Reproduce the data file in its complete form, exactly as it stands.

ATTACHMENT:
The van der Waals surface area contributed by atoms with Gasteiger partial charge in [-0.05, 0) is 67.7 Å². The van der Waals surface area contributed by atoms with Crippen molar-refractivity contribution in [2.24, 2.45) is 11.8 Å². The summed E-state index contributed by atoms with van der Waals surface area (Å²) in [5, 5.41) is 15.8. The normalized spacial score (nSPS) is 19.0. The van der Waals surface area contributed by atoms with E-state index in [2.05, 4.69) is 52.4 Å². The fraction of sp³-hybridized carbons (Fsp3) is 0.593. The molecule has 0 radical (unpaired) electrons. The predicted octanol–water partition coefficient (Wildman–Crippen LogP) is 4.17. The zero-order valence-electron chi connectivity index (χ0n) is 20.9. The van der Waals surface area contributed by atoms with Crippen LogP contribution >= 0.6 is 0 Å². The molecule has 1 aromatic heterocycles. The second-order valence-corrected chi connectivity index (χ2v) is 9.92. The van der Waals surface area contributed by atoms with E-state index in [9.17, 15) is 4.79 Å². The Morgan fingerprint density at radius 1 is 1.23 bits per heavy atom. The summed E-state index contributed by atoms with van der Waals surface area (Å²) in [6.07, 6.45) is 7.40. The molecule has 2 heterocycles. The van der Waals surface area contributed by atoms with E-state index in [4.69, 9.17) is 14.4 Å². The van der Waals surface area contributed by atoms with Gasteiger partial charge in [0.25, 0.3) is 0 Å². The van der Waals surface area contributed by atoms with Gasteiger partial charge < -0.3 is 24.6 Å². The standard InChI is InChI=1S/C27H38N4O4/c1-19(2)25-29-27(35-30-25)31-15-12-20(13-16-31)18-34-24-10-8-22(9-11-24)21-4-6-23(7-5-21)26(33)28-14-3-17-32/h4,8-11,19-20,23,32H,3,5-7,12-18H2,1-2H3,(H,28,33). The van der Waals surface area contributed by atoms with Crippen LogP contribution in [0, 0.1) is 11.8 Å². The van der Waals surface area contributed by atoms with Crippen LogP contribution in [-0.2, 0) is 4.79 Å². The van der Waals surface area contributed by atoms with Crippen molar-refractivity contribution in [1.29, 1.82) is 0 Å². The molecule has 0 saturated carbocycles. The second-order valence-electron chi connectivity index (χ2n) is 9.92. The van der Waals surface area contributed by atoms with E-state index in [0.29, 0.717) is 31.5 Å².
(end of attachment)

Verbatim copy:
The van der Waals surface area contributed by atoms with Gasteiger partial charge in [-0.05, 0) is 67.7 Å². The van der Waals surface area contributed by atoms with Crippen molar-refractivity contribution in [2.24, 2.45) is 11.8 Å². The summed E-state index contributed by atoms with van der Waals surface area (Å²) in [5, 5.41) is 15.8. The normalized spacial score (nSPS) is 19.0. The van der Waals surface area contributed by atoms with E-state index in [2.05, 4.69) is 52.4 Å². The fraction of sp³-hybridized carbons (Fsp3) is 0.593. The molecule has 0 radical (unpaired) electrons. The predicted octanol–water partition coefficient (Wildman–Crippen LogP) is 4.17. The zero-order valence-electron chi connectivity index (χ0n) is 20.9. The van der Waals surface area contributed by atoms with Crippen LogP contribution >= 0.6 is 0 Å². The molecule has 1 aromatic heterocycles. The second-order valence-corrected chi connectivity index (χ2v) is 9.92. The van der Waals surface area contributed by atoms with E-state index in [9.17, 15) is 4.79 Å². The Morgan fingerprint density at radius 1 is 1.23 bits per heavy atom. The summed E-state index contributed by atoms with van der Waals surface area (Å²) in [6.07, 6.45) is 7.40. The molecule has 2 heterocycles. The van der Waals surface area contributed by atoms with E-state index in [4.69, 9.17) is 14.4 Å². The van der Waals surface area contributed by atoms with Gasteiger partial charge in [0.25, 0.3) is 0 Å². The van der Waals surface area contributed by atoms with Gasteiger partial charge < -0.3 is 24.6 Å². The standard InChI is InChI=1S/C27H38N4O4/c1-19(2)25-29-27(35-30-25)31-15-12-20(13-16-31)18-34-24-10-8-22(9-11-24)21-4-6-23(7-5-21)26(33)28-14-3-17-32/h4,8-11,19-20,23,32H,3,5-7,12-18H2,1-2H3,(H,28,33). The van der Waals surface area contributed by atoms with Crippen LogP contribution in [0, 0.1) is 11.8 Å². The van der Waals surface area contributed by atoms with Crippen LogP contribution in [-0.2, 0) is 4.79 Å². The van der Waals surface area contributed by atoms with Crippen molar-refractivity contribution in [1.29, 1.82) is 0 Å². The molecule has 0 saturated carbocycles. The second-order valence-electron chi connectivity index (χ2n) is 9.92. The van der Waals surface area contributed by atoms with E-state index in [0.29, 0.717) is 31.5 Å².